“[A]s usual, there are those who simply want to make money out of it, those for whom it is part of serious science, and those who are extremely desperate to look for their famous ancestors and who will do anything to reach their target,” commented Peter de Knijff, a geneticist at Leiden University, the Netherlands, who was involved in a highly publicized study showing that a male from the bloodline of US President Thomas Jefferson fathered a child with his slave Sally Hemings (Foster et al, 1998). There is “a lot of total rubbish on many of the Y-STR project sites [online], but it seems that those involved are perfectly happy with what they do,” de Knijff said. “People are entitled to have their dreams, and if they are willing to pay for that, well, fine with me.”
Not surprisingly, the commercial use of genetic tools in genealogy initially was rather off-putting for both genealogists and molecular biologists. Megan Smolenyak, a genealogist who conducts studies for the US military to identify remains of soldiers from the Vietnam and Korean wars, said many traditional genealogists are reluctant to leave the archives and take a dip in the genetic pool. “It's very much the same sort of life-cycle that we went through when the Internet came along,” she said. “[S]ome of the pros were saying, ‘Oh, this is cheating. This is just people looking to take shortcuts.'” But things changed, she said, as genealogists realized that the genetic tools were complementary to methods such as digging out paper records that can be used to prove or disprove family links.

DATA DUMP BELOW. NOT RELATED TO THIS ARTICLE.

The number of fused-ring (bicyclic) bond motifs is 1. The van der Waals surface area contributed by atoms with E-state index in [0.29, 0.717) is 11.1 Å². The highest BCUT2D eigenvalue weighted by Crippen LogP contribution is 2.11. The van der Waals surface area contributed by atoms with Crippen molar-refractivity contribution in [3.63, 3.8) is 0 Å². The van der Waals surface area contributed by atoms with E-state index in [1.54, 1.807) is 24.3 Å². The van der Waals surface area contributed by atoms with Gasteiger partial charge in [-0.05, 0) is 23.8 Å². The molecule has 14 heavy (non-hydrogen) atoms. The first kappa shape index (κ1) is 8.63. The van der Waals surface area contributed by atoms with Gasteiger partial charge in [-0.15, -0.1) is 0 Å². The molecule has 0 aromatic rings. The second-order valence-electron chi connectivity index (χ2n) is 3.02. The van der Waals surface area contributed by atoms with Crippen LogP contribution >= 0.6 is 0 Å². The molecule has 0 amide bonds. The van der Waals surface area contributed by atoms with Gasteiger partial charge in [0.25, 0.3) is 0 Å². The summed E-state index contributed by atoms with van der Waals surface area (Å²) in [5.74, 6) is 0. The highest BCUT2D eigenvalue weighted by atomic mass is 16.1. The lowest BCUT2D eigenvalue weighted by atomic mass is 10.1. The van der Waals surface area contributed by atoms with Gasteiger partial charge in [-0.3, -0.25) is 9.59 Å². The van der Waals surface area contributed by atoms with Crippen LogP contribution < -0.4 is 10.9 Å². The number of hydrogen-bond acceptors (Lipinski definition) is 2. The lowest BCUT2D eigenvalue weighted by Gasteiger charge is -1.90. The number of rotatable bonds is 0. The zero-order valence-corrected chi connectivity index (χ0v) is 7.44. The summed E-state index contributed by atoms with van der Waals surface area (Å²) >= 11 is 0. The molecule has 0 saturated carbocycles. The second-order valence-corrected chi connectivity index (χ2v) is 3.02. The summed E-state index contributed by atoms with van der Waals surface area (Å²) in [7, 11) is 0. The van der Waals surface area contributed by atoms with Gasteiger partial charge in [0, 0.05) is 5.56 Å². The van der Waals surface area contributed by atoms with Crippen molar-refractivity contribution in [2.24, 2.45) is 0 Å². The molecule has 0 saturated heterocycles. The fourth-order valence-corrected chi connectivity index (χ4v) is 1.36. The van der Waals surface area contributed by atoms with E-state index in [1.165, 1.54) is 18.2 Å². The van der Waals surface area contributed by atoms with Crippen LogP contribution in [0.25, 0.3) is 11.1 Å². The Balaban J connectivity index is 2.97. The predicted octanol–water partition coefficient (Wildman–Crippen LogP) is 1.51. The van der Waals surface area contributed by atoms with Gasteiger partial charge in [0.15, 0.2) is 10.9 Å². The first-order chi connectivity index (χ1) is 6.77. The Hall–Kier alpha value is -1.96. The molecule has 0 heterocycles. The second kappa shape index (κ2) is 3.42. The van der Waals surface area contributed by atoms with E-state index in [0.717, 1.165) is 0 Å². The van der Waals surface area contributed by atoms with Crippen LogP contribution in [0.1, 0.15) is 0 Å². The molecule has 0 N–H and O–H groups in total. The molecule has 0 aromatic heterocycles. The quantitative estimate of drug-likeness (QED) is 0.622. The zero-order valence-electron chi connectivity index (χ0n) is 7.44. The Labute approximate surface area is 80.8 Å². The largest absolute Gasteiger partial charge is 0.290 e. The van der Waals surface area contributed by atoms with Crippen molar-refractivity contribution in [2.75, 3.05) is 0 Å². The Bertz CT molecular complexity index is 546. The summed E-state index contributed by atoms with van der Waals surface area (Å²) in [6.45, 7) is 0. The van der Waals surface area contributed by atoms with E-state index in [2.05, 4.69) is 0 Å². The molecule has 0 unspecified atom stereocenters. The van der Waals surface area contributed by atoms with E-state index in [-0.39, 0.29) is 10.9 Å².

Bryan Sykes, a professor of human genetics at Oxford University and founder of Oxford Ancestors, said some of his colleagues have indeed looked down on his commercial enterprise. “There are always some academics who believe it is entirely wrong to almost corrupt pure academic investigation by turning these into commercial services.” Sykes, whose own research involved genotyping Ötzi the Iceman and the Romanovs, said, “The only way to open up a field to the general public […] is by offering a proper commercial service. It can't and shouldn't be done in research laboratories because they are there to do other things.”
For Woodward and the Sorenson Molecular Genealogy Foundation, it is also a matter of people partaking in research that they supported in the first place. “To find disease genes, we used pedigrees to identify people in those families who've had a particular disease. It was through genealogy and family trees that we were able to identify those pieces of DNA,” he said. “And then we just sort of turned it around and brought some of those tools back to the people who would now be able to use them to find their families.”
Fortunately errors in paternal ancestry assignment are not life-threatening, as would be the case in blood typing prior to transfusion, for instance.
Underhill also sees another positive aspect. “On the one hand, such enterprises open the door for the public to get a better understanding of science, genetics, human evolution and the important fact of the African ancestry of our species, as well as the very high degree of genetic similarity between people of the world,” he said. “On the other hand, these activities potentially reinforce a culture of personality [spotlighting famous people] […] as well as potentially trivializing science. I don't think it is a bad thing if neighbours at a weekend BBQ stand around and discuss what haplogroups they belong to, as long as such activities do not cause the public to mistrust or view the underlying science of deciphering human evolution and human history as trivial and shallow.”